Encrypting a drive is really easy these days. Simply partition your drive, create the encrypted container in the new partition, and then format the container with the filesystem of your choice. Just remember when you mount the device that you first must use cryptsetup luksOpen to open the container prior to mounting the filesystem!

Booting a Raspberry Pi From a 16 MB SD Card

Raspberry Pis make great little servers. With low power consumption, they make great devices if you need cheap web services running 24/7. One aspect I dislike about them however, is that they need to boot using an SD card. Given the limited number of write cycles that most SD cards have, I hate having to run anything more than the bootloader off of one.

While there are many tutorials that talk about how you can clone the SD card to a USB drive, I wanted to do something a little different. Why waste a 4 GB SD card? I have lots of smaller SD cards kicking around. In this post, I’ll discuss how I made my Raspberry Pi boot from a 16 MB SD card and use a USB hard drive for the root filesystem.

Running the Pi from a USB Hard Drive

Most tutorials have you simply clone your SD card to a USB hard drive, and then edit the cmdline.txt file to point to the USB hard drive when booting the main OS. This solves the problem of moving the root filesystem to a more robust storage medium, but ties up a 4 GB SD card that I could be using elsewhere. I know this isn’t too big of a problem, but it does mean buying a bunch of 4 GB SD cards for all my Raspberry Pis.

On a related note, I have a number of digital cameras that I have purchased over the years, and most of them came with a 16 MB SD card. Back in the day, 16 MB was a lot of storage space, but given the megapixel counts that come with most cameras, 16 MB can usually only store a few pictures. In my case, they sit in a stack in my desk drawer, gathering dusk and sulking.

This got me thinking: I’d really love to use the 16 MB card in the Raspberry Pi (plus a hard drive), and use the 4 GB card in my cameras.

Update January 20, 2015: Mike Redrobe discussed on his blog how to do this in May 2014, with great instructions on how to do this under Windows. Also, this blog noted how to do it in 2012, but without the step-by-step breakdown. Many other sources (like this blog, and this blog) outline how to modify the boot partition to mount the root filesystem from a USB drive.

What is Where

I took one of my 4 GB SD cards that had Raspbian on it, and examined how the card was formatted. There is a small MS-DOS partition used for the bootloader, and the rest of the card is used for the root filesystem. The MS-DOS partition is what interests me, because this is what the Raspberry Pi needs to see in order to bootstrap the OS. Here’s the contents:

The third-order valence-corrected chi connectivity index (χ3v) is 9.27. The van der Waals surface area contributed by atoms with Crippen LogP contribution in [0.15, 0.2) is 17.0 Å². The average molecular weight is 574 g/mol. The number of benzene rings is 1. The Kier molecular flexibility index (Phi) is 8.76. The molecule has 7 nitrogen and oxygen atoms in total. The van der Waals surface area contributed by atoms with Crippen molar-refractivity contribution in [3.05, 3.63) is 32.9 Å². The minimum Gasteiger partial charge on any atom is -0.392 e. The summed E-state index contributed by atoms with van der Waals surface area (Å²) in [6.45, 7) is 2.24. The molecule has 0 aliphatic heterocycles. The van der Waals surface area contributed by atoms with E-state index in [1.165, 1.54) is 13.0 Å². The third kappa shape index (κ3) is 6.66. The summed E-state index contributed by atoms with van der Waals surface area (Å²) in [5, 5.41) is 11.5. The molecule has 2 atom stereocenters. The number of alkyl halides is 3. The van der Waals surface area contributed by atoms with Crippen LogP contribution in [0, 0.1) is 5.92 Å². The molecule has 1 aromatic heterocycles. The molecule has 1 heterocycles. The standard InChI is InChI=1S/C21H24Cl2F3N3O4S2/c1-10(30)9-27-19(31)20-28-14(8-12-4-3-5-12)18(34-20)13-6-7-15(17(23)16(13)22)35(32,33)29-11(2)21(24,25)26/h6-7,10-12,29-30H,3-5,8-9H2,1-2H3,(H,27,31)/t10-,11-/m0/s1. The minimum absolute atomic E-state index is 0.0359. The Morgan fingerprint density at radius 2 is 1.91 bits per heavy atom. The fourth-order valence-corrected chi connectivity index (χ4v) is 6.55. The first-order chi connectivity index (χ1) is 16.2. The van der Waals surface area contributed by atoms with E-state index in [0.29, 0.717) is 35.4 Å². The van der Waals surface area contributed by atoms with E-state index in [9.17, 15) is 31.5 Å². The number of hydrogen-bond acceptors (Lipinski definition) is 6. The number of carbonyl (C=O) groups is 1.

# ls -lh /boot
total 9.7M
-rwxr-xr-x 1 root root  18K Dec 21 10:53 bootcode.bin
-rwxr-xr-x 1 root root  120 Dec 21 11:14 cmdline.txt
-rwxr-xr-x 1 root root 1.3K Dec 21 11:14 config.txt
-rwxr-xr-x 1 root root 2.3K Dec 21 10:53 fixup_cd.dat
-rwxr-xr-x 1 root root 6.0K Dec 21 10:53 fixup.dat
-rwxr-xr-x 1 root root 9.0K Dec 21 10:53 fixup_x.dat
-rwxr-xr-x 1 root root  137 Dec 24 12:29 issue.txt
-rwxr-xr-x 1 root root 3.2M Dec 21 10:53 kernel.img
-rwxr-xr-x 1 root root  19K Sep 25  2013 LICENSE.oracle
-rwxr-xr-x 1 root root 538K Dec 21 10:53 start_cd.elf
-rwxr-xr-x 1 root root 2.6M Dec 21 10:53 start.elf
-rwxr-xr-x 1 root root 3.5M Dec 21 10:53 start_x.elf

Most of those files look pretty small… hmm… I wonder how much disk space is actually used:

# df -h .
Filesystem      Size  Used Avail Use% Mounted on
/dev/sdc1        56M  9.7M   47M  18% /mnt/raspbianboot

So on the 60 MB MS-DOS boot partition, 9.7 MB worth of files are used for the bootloader. This is perfect! I can fit those files on a 16 MB SD card!

Preparing the 16 MB SD Card

Step 1 was to format the 16 MB SD card as needed in order to boot Raspbian. So, I stuck the card in the computer and took a look at the partitions on it (under Ubuntu, the device registered as /dev/sdc).

Disclaimer: I use fdisk to delete partitions on the card. If you accidentally specify the wrong device, you can destroy your hard disk partition and make your computer unbootable. These instructions are for educational purposes only. Running any of the commands below is at your own risk!

# sudo fdisk -l /dev/sdc
Disk /dev/sdc: 16 MB, 16056320 bytes
2 heads, 32 sectors/track, 490 cylinders, total 31360 sectors
Units = sectors of 1 * 512 = 512 bytes
Sector size (logical/physical): 512 bytes / 512 bytes
I/O size (minimum/optimal): 512 bytes / 512 bytes
Disk identifier: 0x00000000
   Device Boot      Start         End      Blocks   Id  System
/dev/sdc1              57       31359       15651+   1  FAT12

Okay, so this is the correct device – 16 MB total storage. It’s currently formatted as FAT12. For the Raspberry Pi to boot, we need a FAT32 filesystem instead. So, I started up fdisk and deleted the primary partition:

# sudo fdisk /dev/sdc
Command (m for help): d
Selected partition 1